The phrase echoed at the end of the joint video put out by the Michigan and Ohio State volleyball teams:

“This is bigger than the rivalry.” 

The teams’ tweets, posted on Friday, declared a united stance against racism by the two programs. The video alternated between Wolverines and Buckeyes who shared messages that were pieced together as a single stance against hate.

The programs have used their joint effort despite being rivals as a statement on how important combating racism is to them, a statement they hope will challenge the viewer or fan to compare the true importance of a rivalry and real-life issues.

“This is bigger than everything else,” sophomore middle blocker Jess Robinson said. “There’s sports and then there’s people’s lives that are being affected every single day. We are saying that we are not going to stand for it.”

Still, the message is meaningless if the teams’ actions don’t support their words. The first step to that is internal. 

“We will no longer be silent about issues of injustice,” Robinson said. “We’re going to speak about them constantly at practice. In the gym, outside of the gym, if issues come up we will discuss them. We won’t shy away from them anymore because we’re trying to develop as people and as a team.”

The Wolverines have also made some other changes this year reflective of world events that have backed up the program’s recent joint statement. Overall, the team has been more open for players and personnel to express how they feel. With that players have more openly shared their experiences with racial injustice.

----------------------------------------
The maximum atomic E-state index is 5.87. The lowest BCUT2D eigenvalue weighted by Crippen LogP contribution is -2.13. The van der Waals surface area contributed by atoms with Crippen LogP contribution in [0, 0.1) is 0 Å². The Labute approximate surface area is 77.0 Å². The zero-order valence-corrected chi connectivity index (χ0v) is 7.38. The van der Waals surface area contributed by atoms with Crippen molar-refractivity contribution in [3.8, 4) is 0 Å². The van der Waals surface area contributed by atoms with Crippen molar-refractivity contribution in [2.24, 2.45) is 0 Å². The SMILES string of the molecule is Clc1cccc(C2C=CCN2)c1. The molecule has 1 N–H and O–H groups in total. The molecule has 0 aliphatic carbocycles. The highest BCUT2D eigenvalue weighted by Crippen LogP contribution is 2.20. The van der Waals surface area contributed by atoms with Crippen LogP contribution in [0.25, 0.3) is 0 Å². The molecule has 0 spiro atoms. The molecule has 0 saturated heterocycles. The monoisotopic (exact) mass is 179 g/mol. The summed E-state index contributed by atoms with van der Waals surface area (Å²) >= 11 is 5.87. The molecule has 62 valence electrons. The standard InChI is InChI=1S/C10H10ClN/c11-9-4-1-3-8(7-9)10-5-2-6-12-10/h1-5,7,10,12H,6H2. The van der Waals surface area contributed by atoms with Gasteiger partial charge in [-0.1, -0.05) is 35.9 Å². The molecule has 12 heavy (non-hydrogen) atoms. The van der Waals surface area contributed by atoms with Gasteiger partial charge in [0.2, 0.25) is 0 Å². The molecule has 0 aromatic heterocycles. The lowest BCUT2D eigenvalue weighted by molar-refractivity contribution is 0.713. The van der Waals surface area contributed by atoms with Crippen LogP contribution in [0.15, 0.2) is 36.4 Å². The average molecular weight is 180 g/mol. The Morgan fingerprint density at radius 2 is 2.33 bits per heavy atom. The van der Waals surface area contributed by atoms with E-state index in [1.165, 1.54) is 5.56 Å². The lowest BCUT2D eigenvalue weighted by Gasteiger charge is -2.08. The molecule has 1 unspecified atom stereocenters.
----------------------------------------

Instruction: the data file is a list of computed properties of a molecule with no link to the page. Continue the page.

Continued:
Robinson emphasized that the team speaks on racial injustice and the surrounding issues constantly, and coaches Mark and Leisa Rosen have given players multiple platforms to speak on these issues.

“Our coaches have opened themselves up more to us, like opened doors and letting us talk to them more about what we feel,” Robinson said. “So I just feel closer to my coaches because I feel like I’ve shown them a different part of my life and I feel like they understand me on a deeper level.”

Players and coaches have also attended marches and protests for Black Lives Matter, including a student-athlete led protest on Aug. 30. That collaboration, while not between rivals, was also between two separate schools’ athletic programs — Eastern Michigan and Michigan. And that event wasn’t the only one attended by some players.

“I know a lot of my teammates went to ones over the summer, I definitely did,” Robinson said. “I think that they were really powerful. They were necessary.”

While going to protests, having open discussions and making a rival-allied video speaking out against social injustice are all progress, players don’t want the movement to stop there.

“I know we made this video, and I think it was a really good first step moving forward against injustice,” Robinson said. “I think I’d like to see a tangible result come from this because out in this world I see a lot of promises, and I’d like to see the volleyball community really continue to push forward and actually do something to fight against injustice and fight against racism … not just let it get left behind.”

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